What we do know from the scientific research on sweat is that there is a wide range of sodium and potassium loss in sweat and, likewise, there is a wide range on the volume of sweat for which replacement drinks attempt to replenish.
Measuring Sodium and Potassium Loss
To make an estimate for your personal calculations you will want to pay attention to your body weight, before and after exercise. Ideally, you would urinate, weigh yourself nude before an exercise period and, as soon after as possible, urinate, remove your exercise clothes, and then weigh yourself. Alternatively, weigh before and after exercise with your clothes on but weigh your clothes before and after so that you can determine how much fluid has been absorbed by your clothing. Keep track of your fluid intake in milliliters or ounces during the exercise period. Recognizing that you have had no other losses during your exercise, the difference between the pre- and post-exercise weights reflects fluid loss. If you had an episode of vomiting or diarrhea during the exercise period, of course, the weight change would not all reflect sweat fluid loss, but still, fluid loss none-the-less.
Fluid loss = (pre-exercise weight – post-exercise weight) + (weight of sweaty clothes – weight of dry clothes)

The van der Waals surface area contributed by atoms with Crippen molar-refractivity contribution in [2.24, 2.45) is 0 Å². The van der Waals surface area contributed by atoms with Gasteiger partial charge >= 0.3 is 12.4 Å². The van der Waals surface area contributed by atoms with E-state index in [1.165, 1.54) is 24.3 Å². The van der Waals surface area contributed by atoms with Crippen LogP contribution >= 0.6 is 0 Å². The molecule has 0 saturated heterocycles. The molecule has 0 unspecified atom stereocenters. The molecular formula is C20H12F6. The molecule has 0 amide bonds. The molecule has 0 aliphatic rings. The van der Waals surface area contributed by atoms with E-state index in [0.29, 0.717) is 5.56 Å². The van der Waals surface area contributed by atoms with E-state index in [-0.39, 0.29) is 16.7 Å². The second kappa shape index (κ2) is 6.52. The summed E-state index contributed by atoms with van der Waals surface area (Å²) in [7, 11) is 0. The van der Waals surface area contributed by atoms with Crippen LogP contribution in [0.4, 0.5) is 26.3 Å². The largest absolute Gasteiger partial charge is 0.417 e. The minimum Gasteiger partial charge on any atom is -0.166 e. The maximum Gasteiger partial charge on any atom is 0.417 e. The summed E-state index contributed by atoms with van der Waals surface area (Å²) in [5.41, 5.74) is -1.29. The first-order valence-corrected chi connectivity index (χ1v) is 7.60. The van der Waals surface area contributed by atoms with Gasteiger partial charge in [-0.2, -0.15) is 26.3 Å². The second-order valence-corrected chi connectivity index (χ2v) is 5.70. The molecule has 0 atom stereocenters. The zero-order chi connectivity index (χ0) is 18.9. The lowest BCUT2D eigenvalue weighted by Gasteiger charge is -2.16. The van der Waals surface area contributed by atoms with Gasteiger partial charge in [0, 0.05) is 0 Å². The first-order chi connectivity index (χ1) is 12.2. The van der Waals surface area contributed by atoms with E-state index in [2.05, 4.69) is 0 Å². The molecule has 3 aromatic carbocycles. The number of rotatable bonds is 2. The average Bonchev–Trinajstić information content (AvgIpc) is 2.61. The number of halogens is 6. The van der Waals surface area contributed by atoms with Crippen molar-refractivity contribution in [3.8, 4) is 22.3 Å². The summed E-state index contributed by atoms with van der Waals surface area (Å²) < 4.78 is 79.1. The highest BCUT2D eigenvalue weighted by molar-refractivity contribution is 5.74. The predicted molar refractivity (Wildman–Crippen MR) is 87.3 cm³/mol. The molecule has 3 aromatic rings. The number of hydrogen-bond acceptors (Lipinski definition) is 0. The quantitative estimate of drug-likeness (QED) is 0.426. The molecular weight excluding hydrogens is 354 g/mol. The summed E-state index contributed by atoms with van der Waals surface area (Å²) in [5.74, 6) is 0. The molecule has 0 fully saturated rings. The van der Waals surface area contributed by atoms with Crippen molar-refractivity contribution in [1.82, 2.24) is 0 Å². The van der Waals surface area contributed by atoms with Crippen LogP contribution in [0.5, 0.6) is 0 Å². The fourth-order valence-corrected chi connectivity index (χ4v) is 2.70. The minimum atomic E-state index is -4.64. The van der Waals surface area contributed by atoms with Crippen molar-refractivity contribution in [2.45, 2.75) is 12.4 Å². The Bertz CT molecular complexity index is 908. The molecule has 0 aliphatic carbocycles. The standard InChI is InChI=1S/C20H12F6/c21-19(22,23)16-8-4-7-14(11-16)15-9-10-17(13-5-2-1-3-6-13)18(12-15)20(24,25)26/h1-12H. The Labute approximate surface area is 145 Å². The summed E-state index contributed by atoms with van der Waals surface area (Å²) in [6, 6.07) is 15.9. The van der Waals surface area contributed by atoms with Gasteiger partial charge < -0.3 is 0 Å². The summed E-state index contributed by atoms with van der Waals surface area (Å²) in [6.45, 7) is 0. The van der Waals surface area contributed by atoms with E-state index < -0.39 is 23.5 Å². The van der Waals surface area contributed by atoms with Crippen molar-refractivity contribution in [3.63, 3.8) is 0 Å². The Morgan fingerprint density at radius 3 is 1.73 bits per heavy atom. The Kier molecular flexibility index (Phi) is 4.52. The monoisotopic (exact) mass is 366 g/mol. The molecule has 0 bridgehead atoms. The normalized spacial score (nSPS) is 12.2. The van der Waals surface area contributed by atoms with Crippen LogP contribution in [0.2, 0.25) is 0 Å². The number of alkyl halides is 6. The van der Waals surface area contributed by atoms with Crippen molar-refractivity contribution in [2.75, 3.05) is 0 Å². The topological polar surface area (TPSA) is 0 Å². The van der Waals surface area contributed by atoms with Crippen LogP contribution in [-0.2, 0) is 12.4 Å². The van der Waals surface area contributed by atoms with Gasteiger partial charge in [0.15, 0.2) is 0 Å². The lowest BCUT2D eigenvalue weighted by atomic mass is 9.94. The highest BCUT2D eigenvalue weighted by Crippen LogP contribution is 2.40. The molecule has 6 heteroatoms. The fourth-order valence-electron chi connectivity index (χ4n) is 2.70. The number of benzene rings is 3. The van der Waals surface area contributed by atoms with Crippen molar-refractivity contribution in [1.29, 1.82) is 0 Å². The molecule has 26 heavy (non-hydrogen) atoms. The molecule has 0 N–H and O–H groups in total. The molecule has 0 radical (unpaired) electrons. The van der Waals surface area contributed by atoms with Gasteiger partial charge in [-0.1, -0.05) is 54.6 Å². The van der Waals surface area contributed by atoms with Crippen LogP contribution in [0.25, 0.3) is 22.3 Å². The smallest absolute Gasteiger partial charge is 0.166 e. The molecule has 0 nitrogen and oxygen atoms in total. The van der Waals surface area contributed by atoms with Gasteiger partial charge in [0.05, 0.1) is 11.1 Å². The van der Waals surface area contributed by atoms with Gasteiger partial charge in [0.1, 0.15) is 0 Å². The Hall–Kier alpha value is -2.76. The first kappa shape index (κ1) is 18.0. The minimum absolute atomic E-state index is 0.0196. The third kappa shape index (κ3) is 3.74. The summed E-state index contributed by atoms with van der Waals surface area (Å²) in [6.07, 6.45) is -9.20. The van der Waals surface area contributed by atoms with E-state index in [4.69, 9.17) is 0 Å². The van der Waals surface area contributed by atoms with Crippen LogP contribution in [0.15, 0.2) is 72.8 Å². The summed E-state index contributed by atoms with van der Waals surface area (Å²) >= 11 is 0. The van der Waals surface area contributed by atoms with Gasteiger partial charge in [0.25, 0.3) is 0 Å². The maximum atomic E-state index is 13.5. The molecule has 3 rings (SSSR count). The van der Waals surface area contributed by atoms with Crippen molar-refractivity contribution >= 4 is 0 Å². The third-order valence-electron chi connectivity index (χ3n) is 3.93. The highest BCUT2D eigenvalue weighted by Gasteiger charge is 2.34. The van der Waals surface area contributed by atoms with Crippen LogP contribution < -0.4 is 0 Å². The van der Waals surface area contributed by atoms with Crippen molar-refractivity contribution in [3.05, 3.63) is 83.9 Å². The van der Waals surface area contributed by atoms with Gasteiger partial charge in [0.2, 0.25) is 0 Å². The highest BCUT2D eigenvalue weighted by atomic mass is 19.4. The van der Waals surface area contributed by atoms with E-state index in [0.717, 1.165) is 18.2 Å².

As an example, before exercise, an athlete weighs 150 pounds and clothes weigh 2 pounds. After exercise, the athlete weighs 145 and clothes weigh 5 pounds (reflecting sweat absorbed by clothes, socks and shoes.) This athlete lost 8 pounds of fluid. Don’t forget to urinate before the post-exercise weight since the fluid in the bladder is also lost during the exercise period.
Don’t be surprised to find that you have lost several pounds (of fluid, not fat) while you exercised. In many of the endurance and explosive sports, fluid loss of 10 pounds is not uncommon among athletes who do not rehydrate ambitiously, and significant fluid deficits of several liters can occur even in the athlete who attempts to rehydrate. The concern for the athlete with the fluid loss is related to a drop off in performance that occurs with dehydration and electrolyte imbalance.